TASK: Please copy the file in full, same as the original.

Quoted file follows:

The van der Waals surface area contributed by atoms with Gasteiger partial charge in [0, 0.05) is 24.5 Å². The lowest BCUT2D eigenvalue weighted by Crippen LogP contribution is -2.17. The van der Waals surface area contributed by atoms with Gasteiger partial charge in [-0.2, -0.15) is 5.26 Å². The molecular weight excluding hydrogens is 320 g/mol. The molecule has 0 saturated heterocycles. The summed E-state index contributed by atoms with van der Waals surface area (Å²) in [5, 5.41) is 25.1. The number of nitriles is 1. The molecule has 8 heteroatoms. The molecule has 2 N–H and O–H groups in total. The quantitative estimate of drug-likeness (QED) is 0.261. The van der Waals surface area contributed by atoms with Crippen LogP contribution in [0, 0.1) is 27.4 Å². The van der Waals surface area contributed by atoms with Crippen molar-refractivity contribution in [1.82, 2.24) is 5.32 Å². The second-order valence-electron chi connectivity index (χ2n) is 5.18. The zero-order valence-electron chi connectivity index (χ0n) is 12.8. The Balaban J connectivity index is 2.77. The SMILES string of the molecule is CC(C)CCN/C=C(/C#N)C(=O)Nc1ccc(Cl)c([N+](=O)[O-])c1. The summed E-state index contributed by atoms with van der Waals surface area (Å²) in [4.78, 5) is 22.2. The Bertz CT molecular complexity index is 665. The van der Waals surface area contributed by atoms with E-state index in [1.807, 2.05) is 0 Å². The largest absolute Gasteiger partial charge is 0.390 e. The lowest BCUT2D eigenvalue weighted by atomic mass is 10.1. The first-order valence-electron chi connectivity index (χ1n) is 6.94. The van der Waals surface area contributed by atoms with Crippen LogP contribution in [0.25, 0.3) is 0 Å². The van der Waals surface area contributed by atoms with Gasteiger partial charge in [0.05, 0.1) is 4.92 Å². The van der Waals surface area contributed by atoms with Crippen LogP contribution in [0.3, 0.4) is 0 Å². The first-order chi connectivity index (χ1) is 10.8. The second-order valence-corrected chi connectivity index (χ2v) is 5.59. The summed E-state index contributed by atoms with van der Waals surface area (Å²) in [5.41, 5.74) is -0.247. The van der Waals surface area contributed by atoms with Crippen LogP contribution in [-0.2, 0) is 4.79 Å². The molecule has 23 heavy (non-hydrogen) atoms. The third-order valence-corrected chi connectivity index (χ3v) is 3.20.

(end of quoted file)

The van der Waals surface area contributed by atoms with Gasteiger partial charge in [0, 0.05) is 24.5 Å². The lowest BCUT2D eigenvalue weighted by Crippen LogP contribution is -2.17. The van der Waals surface area contributed by atoms with Gasteiger partial charge in [-0.2, -0.15) is 5.26 Å². The molecular weight excluding hydrogens is 320 g/mol. The molecule has 0 saturated heterocycles. The summed E-state index contributed by atoms with van der Waals surface area (Å²) in [5, 5.41) is 25.1. The number of nitriles is 1. The molecule has 8 heteroatoms. The molecule has 2 N–H and O–H groups in total. The quantitative estimate of drug-likeness (QED) is 0.261. The van der Waals surface area contributed by atoms with Crippen LogP contribution in [0, 0.1) is 27.4 Å². The van der Waals surface area contributed by atoms with Crippen molar-refractivity contribution in [1.82, 2.24) is 5.32 Å². The second-order valence-electron chi connectivity index (χ2n) is 5.18. The zero-order valence-electron chi connectivity index (χ0n) is 12.8. The Balaban J connectivity index is 2.77. The SMILES string of the molecule is CC(C)CCN/C=C(/C#N)C(=O)Nc1ccc(Cl)c([N+](=O)[O-])c1. The summed E-state index contributed by atoms with van der Waals surface area (Å²) in [4.78, 5) is 22.2. The Bertz CT molecular complexity index is 665. The van der Waals surface area contributed by atoms with E-state index in [1.807, 2.05) is 0 Å². The largest absolute Gasteiger partial charge is 0.390 e. The lowest BCUT2D eigenvalue weighted by atomic mass is 10.1. The first-order valence-electron chi connectivity index (χ1n) is 6.94. The van der Waals surface area contributed by atoms with Crippen LogP contribution in [0.25, 0.3) is 0 Å². The van der Waals surface area contributed by atoms with Gasteiger partial charge in [0.05, 0.1) is 4.92 Å². The van der Waals surface area contributed by atoms with Crippen LogP contribution in [0.3, 0.4) is 0 Å². The first-order chi connectivity index (χ1) is 10.8. The second-order valence-corrected chi connectivity index (χ2v) is 5.59. The summed E-state index contributed by atoms with van der Waals surface area (Å²) in [5.41, 5.74) is -0.247. The van der Waals surface area contributed by atoms with Crippen LogP contribution in [-0.2, 0) is 4.79 Å². The molecule has 23 heavy (non-hydrogen) atoms. The third-order valence-corrected chi connectivity index (χ3v) is 3.20.